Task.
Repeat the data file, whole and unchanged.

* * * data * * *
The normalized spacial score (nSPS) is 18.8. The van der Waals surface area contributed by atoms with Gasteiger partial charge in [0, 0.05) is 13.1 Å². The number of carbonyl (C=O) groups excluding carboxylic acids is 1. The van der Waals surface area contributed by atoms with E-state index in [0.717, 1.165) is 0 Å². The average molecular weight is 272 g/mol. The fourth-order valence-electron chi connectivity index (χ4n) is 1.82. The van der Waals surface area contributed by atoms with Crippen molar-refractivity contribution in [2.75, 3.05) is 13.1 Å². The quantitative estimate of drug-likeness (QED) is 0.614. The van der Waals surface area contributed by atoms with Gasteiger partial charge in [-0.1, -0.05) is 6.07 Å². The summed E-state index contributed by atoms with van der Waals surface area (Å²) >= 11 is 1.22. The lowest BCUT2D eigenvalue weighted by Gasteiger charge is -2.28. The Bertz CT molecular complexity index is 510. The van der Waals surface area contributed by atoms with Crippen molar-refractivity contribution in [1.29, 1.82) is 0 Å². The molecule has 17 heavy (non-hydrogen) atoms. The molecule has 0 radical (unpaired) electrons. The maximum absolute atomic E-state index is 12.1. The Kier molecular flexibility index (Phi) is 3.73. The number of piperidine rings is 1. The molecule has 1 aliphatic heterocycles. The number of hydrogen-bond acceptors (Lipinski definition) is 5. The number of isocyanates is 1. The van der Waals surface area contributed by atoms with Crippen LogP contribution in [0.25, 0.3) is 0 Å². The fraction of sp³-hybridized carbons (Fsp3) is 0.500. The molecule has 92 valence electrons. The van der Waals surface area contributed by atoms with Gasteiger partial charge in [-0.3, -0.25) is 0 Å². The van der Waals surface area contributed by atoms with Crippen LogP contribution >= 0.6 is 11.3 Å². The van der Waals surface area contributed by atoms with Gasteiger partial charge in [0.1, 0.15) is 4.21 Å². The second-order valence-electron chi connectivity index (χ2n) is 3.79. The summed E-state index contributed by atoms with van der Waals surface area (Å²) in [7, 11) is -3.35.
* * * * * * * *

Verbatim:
The normalized spacial score (nSPS) is 18.8. The van der Waals surface area contributed by atoms with Gasteiger partial charge in [0, 0.05) is 13.1 Å². The number of carbonyl (C=O) groups excluding carboxylic acids is 1. The van der Waals surface area contributed by atoms with E-state index in [0.717, 1.165) is 0 Å². The average molecular weight is 272 g/mol. The fourth-order valence-electron chi connectivity index (χ4n) is 1.82. The van der Waals surface area contributed by atoms with Crippen molar-refractivity contribution in [2.75, 3.05) is 13.1 Å². The quantitative estimate of drug-likeness (QED) is 0.614. The van der Waals surface area contributed by atoms with Gasteiger partial charge in [-0.1, -0.05) is 6.07 Å². The summed E-state index contributed by atoms with van der Waals surface area (Å²) >= 11 is 1.22. The lowest BCUT2D eigenvalue weighted by Gasteiger charge is -2.28. The Bertz CT molecular complexity index is 510. The van der Waals surface area contributed by atoms with Crippen molar-refractivity contribution in [1.29, 1.82) is 0 Å². The molecule has 17 heavy (non-hydrogen) atoms. The molecule has 0 radical (unpaired) electrons. The maximum absolute atomic E-state index is 12.1. The Kier molecular flexibility index (Phi) is 3.73. The number of piperidine rings is 1. The molecule has 1 aliphatic heterocycles. The number of hydrogen-bond acceptors (Lipinski definition) is 5. The number of isocyanates is 1. The van der Waals surface area contributed by atoms with Crippen LogP contribution in [0.25, 0.3) is 0 Å². The fraction of sp³-hybridized carbons (Fsp3) is 0.500. The molecule has 92 valence electrons. The van der Waals surface area contributed by atoms with Gasteiger partial charge in [-0.3, -0.25) is 0 Å². The van der Waals surface area contributed by atoms with Crippen LogP contribution >= 0.6 is 11.3 Å². The van der Waals surface area contributed by atoms with Gasteiger partial charge in [0.1, 0.15) is 4.21 Å². The second-order valence-electron chi connectivity index (χ2n) is 3.79. The summed E-state index contributed by atoms with van der Waals surface area (Å²) in [7, 11) is -3.35.